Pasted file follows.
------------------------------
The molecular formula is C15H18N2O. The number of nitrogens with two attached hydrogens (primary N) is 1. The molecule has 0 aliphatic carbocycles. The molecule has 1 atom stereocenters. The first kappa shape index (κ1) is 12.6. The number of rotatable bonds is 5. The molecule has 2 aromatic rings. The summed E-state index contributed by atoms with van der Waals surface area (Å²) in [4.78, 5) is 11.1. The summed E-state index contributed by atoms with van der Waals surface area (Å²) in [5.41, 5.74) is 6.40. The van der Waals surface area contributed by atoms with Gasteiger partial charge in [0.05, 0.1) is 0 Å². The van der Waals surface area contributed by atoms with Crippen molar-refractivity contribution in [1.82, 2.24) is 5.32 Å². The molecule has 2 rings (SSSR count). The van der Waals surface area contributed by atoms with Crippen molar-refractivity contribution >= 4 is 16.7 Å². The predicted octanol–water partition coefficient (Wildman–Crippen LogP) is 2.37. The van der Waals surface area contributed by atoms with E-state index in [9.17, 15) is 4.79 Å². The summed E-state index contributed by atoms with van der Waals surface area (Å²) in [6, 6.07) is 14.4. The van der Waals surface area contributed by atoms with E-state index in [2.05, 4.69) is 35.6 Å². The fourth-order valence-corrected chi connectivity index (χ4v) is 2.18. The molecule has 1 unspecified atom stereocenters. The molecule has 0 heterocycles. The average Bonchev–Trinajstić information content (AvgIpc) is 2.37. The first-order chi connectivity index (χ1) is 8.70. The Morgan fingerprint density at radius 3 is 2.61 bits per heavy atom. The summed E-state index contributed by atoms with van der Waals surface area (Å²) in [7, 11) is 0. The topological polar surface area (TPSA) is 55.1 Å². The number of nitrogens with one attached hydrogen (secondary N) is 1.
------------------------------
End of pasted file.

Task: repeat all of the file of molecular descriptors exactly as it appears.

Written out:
The molecular formula is C15H18N2O. The number of nitrogens with two attached hydrogens (primary N) is 1. The molecule has 0 aliphatic carbocycles. The molecule has 1 atom stereocenters. The first kappa shape index (κ1) is 12.6. The number of rotatable bonds is 5. The molecule has 2 aromatic rings. The summed E-state index contributed by atoms with van der Waals surface area (Å²) in [4.78, 5) is 11.1. The summed E-state index contributed by atoms with van der Waals surface area (Å²) in [5.41, 5.74) is 6.40. The van der Waals surface area contributed by atoms with Gasteiger partial charge in [0.05, 0.1) is 0 Å². The van der Waals surface area contributed by atoms with Crippen molar-refractivity contribution in [1.82, 2.24) is 5.32 Å². The molecule has 2 rings (SSSR count). The van der Waals surface area contributed by atoms with Crippen molar-refractivity contribution >= 4 is 16.7 Å². The predicted octanol–water partition coefficient (Wildman–Crippen LogP) is 2.37. The van der Waals surface area contributed by atoms with E-state index in [9.17, 15) is 4.79 Å². The summed E-state index contributed by atoms with van der Waals surface area (Å²) in [6, 6.07) is 14.4. The van der Waals surface area contributed by atoms with E-state index in [2.05, 4.69) is 35.6 Å². The fourth-order valence-corrected chi connectivity index (χ4v) is 2.18. The molecule has 1 unspecified atom stereocenters. The molecule has 0 heterocycles. The average Bonchev–Trinajstić information content (AvgIpc) is 2.37. The first-order chi connectivity index (χ1) is 8.70. The Morgan fingerprint density at radius 3 is 2.61 bits per heavy atom. The summed E-state index contributed by atoms with van der Waals surface area (Å²) in [7, 11) is 0. The topological polar surface area (TPSA) is 55.1 Å². The number of nitrogens with one attached hydrogen (secondary N) is 1.